I had been using the AdBlock Plus extension in Firefox for years to keep advertising off of the Web sites I visit. AdBlock was always one of the first things I grabbed when doing a new installation. I never thought much of it, thinking that since I never click on ads anyway, it wasn't hurting the Web sites I visit because they got paid by the click. It turns out that's not the case, as I learned from an Ars Technica article the other day:
There is an oft-stated misconception that if a user never clicks on ads, then blocking them won't hurt a site financially. This is wrong. Most sites, at least sites the size of ours, are paid on a per view basis. If you have an ad blocker running, and you load 10 pages on the site, you consume resources from us (bandwidth being only one of them), but provide us with no revenue.
As someone who works for a newspaper with a Web site that has a lot of advertising, this immediately hit home. Web advertising doesn't bring in nearly enough revenue to support a newspaper staff, but with how bad things have gotten, we need every penny we can get.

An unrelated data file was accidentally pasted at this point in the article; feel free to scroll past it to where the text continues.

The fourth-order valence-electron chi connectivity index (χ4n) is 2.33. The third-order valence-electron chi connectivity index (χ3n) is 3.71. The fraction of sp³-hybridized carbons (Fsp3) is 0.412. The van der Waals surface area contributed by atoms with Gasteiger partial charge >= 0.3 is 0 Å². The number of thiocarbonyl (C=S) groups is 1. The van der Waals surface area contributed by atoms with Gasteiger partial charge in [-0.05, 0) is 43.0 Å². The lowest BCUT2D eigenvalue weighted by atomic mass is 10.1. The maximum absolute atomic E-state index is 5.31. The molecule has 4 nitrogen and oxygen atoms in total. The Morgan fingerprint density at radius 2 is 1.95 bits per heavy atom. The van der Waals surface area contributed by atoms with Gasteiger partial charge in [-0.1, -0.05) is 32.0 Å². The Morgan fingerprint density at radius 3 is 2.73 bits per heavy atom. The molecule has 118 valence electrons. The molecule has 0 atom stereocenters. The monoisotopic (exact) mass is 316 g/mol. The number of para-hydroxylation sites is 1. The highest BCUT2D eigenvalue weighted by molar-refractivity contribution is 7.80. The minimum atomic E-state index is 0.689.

So do all of the Web sites we visit every day, from niche blogs to The New York Times. As someone who hopes to make a lifelong career in journalism, I know that online advertising will always be a part of where my salary comes from, be it a large part or a small part. So please, if you do want to keep seeing quality content on your favorite Web sites, please read the article, and please consider turning off your ad blocker.